**Make sure to use heat shrink or electrical tape in appropriate spots (must put heat shrink on before solder connection is made) ** SOLDER ALL CONNECTIONS. Take a long (long enough to get from the gas tank to the headlight) two lead (positive and negative) wire, and wire the positive (12v in) to the far right of the three posts on the LM317 regulator. Next wire the 100 ohm resistor between the center and left posts of the LM317 regulator. Then take the negative wire (12v in) and wire the 150 ohm resistor between it and the far left post on the LM317 regulator. Then, where the negative lead and the 150 ohm resistor connect, wire that to the negative lead on the remote control. Finally, wire the positive lead from the remote to the top tab of the LM317 regulator (opposite the three posts).
Then I moved the heat shrink into position and cleaned everything up. This is how it should look when finished.
I tested the unit by touching the two leads to the battery in my motorcycle (make sure you touch positive to positive, and negative to negative). With power applied, the garage door should activate. Once I verified it worked, I placed the converter I made on top of the remote control and taped everything up with electrical tape. The finished product looked like some sort of bomb (don?t call the cops).
I placed the unit under my gas tank near the right side of the frame. Then I ran the two wire lead under the right side fairing to the right side high beam. I removed the high beam connector and opened the flap door, exposing the two leads inside. I carefully used a small screwdriver to free the leads from the housing. I then soldered the leads from the unit I built to the leads of the high beam (the solid black is the negative). You must solder it in a spot to allow the prongs to fit back inside the housing and allow the flap door of the housing to close.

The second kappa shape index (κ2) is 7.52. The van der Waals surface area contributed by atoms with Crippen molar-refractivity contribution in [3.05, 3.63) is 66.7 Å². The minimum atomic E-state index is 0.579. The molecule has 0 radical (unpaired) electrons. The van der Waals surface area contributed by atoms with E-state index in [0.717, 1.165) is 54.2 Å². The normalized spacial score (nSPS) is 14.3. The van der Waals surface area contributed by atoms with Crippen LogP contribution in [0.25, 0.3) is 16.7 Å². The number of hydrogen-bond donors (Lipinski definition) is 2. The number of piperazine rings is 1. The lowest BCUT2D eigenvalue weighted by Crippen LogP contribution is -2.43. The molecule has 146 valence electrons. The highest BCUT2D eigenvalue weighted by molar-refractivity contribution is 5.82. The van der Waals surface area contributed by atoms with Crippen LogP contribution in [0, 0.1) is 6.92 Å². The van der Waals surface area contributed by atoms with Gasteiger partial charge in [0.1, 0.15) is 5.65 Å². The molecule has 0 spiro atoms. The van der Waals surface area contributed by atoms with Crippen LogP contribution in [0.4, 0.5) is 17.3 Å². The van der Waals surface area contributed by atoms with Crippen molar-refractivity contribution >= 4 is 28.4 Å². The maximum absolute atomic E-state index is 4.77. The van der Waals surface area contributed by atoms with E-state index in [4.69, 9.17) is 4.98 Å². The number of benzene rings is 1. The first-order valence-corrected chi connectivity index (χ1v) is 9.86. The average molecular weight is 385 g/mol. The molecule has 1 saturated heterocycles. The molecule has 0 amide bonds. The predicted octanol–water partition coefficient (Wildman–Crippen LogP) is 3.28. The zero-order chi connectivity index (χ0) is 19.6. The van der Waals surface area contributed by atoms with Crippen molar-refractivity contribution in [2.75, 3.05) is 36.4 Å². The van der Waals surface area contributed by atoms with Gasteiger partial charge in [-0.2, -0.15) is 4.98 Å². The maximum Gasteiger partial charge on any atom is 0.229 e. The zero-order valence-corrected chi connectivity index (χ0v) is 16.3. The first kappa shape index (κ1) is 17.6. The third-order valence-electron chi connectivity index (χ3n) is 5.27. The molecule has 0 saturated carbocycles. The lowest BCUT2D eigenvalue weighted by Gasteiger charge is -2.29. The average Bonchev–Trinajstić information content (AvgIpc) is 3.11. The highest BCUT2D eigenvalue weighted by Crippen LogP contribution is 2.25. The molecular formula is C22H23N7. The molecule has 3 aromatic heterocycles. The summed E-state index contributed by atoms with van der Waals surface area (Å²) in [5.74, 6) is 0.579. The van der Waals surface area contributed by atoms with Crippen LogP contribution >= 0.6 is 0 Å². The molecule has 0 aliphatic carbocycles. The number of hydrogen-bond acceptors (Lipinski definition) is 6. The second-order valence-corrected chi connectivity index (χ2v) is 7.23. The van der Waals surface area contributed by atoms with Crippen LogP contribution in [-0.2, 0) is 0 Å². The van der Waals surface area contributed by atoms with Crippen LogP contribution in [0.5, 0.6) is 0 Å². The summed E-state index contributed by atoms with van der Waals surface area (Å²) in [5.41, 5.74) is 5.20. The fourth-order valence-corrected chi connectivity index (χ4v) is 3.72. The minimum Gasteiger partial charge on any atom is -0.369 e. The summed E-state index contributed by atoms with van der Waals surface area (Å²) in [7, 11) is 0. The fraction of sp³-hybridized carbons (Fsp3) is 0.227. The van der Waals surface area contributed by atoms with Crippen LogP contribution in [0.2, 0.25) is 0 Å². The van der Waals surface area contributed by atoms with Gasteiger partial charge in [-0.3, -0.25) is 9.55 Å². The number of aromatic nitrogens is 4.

Snapped the housing back in and it?s done.
Now I just flick on my high beam as I approach my house and cruse right into my garage without stopping. Then I momentarily turn the high beams off, then back on again, and the garage door closes. I love it!!!!
Good luck, and hit me up with any questions.
When you ride with the high beams on, will it have any adverse affect? I'm sure the 3V is nothing to worry about but will the chip and opener have any problems, maybe overheat or something?
I rarely ride with the high beams on, but I have not had any problems with it so far. Before I installed it, I left it activated for just over an hour and it did not get hot, in fact I did not notice any change in temperature at all. I'm very confident that the manufacture of the garage door opener designed it to handle the constant 3 volts. I will update you if I have any problems with it in the future.
Deftly solved; and nice write up. It's damn nice to just pull right into the garage without stopping.
As an option, you could just put the opener under the seat and run a pair of wires to from the opener to a discretely placed push button. Of course you have to solder the wires to the switch inside the opener.